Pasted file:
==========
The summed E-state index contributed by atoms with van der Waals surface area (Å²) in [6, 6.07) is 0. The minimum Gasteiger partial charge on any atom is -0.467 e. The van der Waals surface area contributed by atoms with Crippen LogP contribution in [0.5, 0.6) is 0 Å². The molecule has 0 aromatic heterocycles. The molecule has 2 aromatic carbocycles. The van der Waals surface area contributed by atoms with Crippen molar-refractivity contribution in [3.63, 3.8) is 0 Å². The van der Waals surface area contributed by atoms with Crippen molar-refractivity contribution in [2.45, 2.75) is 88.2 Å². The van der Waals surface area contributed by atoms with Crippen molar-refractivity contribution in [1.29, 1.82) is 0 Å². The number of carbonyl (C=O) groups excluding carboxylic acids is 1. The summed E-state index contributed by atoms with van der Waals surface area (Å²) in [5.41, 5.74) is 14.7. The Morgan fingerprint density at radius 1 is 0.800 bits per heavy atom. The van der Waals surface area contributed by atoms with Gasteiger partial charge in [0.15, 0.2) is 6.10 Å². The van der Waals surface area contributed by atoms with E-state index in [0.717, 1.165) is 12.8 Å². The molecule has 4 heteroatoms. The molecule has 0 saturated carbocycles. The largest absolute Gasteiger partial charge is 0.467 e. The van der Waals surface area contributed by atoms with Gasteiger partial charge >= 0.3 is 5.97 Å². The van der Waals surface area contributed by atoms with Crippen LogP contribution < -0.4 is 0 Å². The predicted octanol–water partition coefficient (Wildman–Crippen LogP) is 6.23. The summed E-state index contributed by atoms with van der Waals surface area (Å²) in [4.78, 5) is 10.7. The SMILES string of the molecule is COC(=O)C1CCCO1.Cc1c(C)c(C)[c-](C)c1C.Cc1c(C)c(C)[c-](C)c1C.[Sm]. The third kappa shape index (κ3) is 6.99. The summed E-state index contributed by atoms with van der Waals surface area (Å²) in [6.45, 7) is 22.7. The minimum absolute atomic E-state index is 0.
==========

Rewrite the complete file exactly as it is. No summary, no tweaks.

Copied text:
The summed E-state index contributed by atoms with van der Waals surface area (Å²) in [6, 6.07) is 0. The minimum Gasteiger partial charge on any atom is -0.467 e. The van der Waals surface area contributed by atoms with Crippen LogP contribution in [0.5, 0.6) is 0 Å². The molecule has 0 aromatic heterocycles. The molecule has 2 aromatic carbocycles. The van der Waals surface area contributed by atoms with Crippen molar-refractivity contribution in [3.63, 3.8) is 0 Å². The van der Waals surface area contributed by atoms with Crippen molar-refractivity contribution in [2.45, 2.75) is 88.2 Å². The van der Waals surface area contributed by atoms with Crippen molar-refractivity contribution in [1.29, 1.82) is 0 Å². The number of carbonyl (C=O) groups excluding carboxylic acids is 1. The summed E-state index contributed by atoms with van der Waals surface area (Å²) in [5.41, 5.74) is 14.7. The Morgan fingerprint density at radius 1 is 0.800 bits per heavy atom. The van der Waals surface area contributed by atoms with Gasteiger partial charge in [0.15, 0.2) is 6.10 Å². The van der Waals surface area contributed by atoms with E-state index in [0.717, 1.165) is 12.8 Å². The molecule has 4 heteroatoms. The molecule has 0 saturated carbocycles. The largest absolute Gasteiger partial charge is 0.467 e. The van der Waals surface area contributed by atoms with Gasteiger partial charge >= 0.3 is 5.97 Å². The van der Waals surface area contributed by atoms with Crippen LogP contribution < -0.4 is 0 Å². The predicted octanol–water partition coefficient (Wildman–Crippen LogP) is 6.23. The summed E-state index contributed by atoms with van der Waals surface area (Å²) in [4.78, 5) is 10.7. The SMILES string of the molecule is COC(=O)C1CCCO1.Cc1c(C)c(C)[c-](C)c1C.Cc1c(C)c(C)[c-](C)c1C.[Sm]. The third kappa shape index (κ3) is 6.99. The summed E-state index contributed by atoms with van der Waals surface area (Å²) in [6.45, 7) is 22.7. The minimum absolute atomic E-state index is 0.